I’m a New Yorker, and even more than acting smug about pizza, music, and art, our favorite thing in the world is arguing about the subway.
You see, the subway is the lifeblood of our city. Everyone takes it, in part because it’s simply the fastest way to get from one place to another, and in part because it’s relatively inexpensive. But when you have millions of people crowding below ground every single day to get to-and-fro, there invariably are some unwritten rules that develop. These rules of etiquette help keep the subway running smoothly, and they encourage riders to show one another respect. Longtime New Yorkers take this etiquette very seriously, and we often share amongst ourselves examples of rude riders who ignore those rules at their own peril.
Walt Disney World’s transportation system is every bit as impressive as the New York City Subway, and it also has its own set of rules for etiquette that help keep everyone sane. Whether it’s your first time to the Vacation Kingdom or your 50th, you’ve probably seen someone violate these rules and drive you just a little bit crazy.
You probably already follow most of these subconsciously, but here are the five key rules for navigating the Walt Disney World transportation system respectfully.
Let Everyone Off Before You Get On
This is probably the cardinal rule of all transportation systems, whether it’s a Disney monorail or even an office elevator, but it also tends to be the one people forget about the easiest. It’s understandable: Everyone’s excited to be at Walt Disney World, and often there’s an incentive to move quickly so as to get more done in a day. But, being pushy and shoving your way past people trying to disembark a bus or shuttle makes you the jerk, not them.
Thankfully, most of Disney’s transportation options mitigate this somewhat by forcing the disembarkation of all guests before beginning the boarding of new parties. The monorail, for example, sees all departing guests exit down the boarding ramp before the crew allows new passengers to board at each stop. But, you do still see this behavior in some places, such as multi-stop buses on property and even many resort elevators.
Fill In All the Available Space
If you’ve ever been to Walt Disney World, this phrase is likely seared into your brain by cast members forcefully repeating it over and over while filling up pre-show rooms and attraction theaters. But, despite its everpresence as an attraction call-to-action, the place this advice is most useful is of course the Disney transportation system.
The same logic applies here, too: Guests scope out a spot on the bus or ferry or monorail that they’re particularly fond of, and then are unwilling to move to give it up. Even though, in doing so, they’re blocking off usable space that another guest could stand in. You’ll notice this a lot with buses at the end of the night – guests refuse to walk all the way to the back of the bus to stand, leaving gaps that could convey more tired guests back to their resorts.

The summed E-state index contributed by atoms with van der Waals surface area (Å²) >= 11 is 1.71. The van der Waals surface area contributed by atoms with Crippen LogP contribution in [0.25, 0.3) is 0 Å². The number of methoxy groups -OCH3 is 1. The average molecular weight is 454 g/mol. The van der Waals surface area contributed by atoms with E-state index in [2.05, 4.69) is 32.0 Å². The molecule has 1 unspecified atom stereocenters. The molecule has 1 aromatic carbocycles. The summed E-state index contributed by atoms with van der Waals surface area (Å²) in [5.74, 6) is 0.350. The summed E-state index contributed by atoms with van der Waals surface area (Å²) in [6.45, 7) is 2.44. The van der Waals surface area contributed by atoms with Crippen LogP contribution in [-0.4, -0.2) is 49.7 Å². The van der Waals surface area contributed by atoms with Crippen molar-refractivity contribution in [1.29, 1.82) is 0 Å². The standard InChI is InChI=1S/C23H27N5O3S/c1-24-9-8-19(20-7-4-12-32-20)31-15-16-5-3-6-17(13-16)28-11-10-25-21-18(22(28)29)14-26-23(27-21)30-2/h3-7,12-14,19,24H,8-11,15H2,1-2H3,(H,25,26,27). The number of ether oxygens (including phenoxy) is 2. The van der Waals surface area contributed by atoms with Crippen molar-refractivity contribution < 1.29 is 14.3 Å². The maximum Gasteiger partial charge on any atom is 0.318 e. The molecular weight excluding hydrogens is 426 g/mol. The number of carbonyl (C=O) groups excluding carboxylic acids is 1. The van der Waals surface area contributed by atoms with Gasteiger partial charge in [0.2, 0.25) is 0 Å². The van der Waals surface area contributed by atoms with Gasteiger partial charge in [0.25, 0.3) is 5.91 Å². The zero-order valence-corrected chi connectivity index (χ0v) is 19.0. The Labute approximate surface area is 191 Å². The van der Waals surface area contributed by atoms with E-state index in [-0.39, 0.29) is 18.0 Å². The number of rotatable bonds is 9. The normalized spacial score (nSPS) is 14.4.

There are a few reasons to make sure you’re filling in all of the space. The first is that it helps let more people on your vehicle, which is just generally a nice thing to do. We’re all tired at the end of the day, and the fewer people who get stuck waiting for the next bus the better. The second is that it actually helps dispatch the buses faster, which in turn gets everyone home faster, and allows the bus to head to its next journey faster. This increases total bus throughput for the system, and decreases wait times for everybody.
The last reason is pretty simple: The bus driver might, depending on how busy it is, take five minutes to implore everyone to fill in all the space, and won’t leave until you’ve done so. You’re just making it easier on everyone to keep your head on a swivel and pack in tight.
On Full Buses and Monorail Cars, Take Your Backpacks Off
This is a New York City Subway classic, but it’s even more important in a place with a high concentration of children.
First, the obvious: Backpacks can take up a fair amount of space, and putting them on the ground allows more people to fit on the bus or monorail car without getting squished. Even smaller backpacks can make you bigger than you might realize, and it’s just generally a good habit to be in.
But the even bigger point: Backpacks can sometimes be tough to control in tight spaces, and if you’re taller than the average person, your backpack is right at perfect face-knocking height for a child. I’ve seen it happy firsthand, where the bus turns and a guy wearing a backpack twists and accidentally smashes his pack into a small child. It’s not good! Just take it off and stow it at your feet – everyone will be thankful.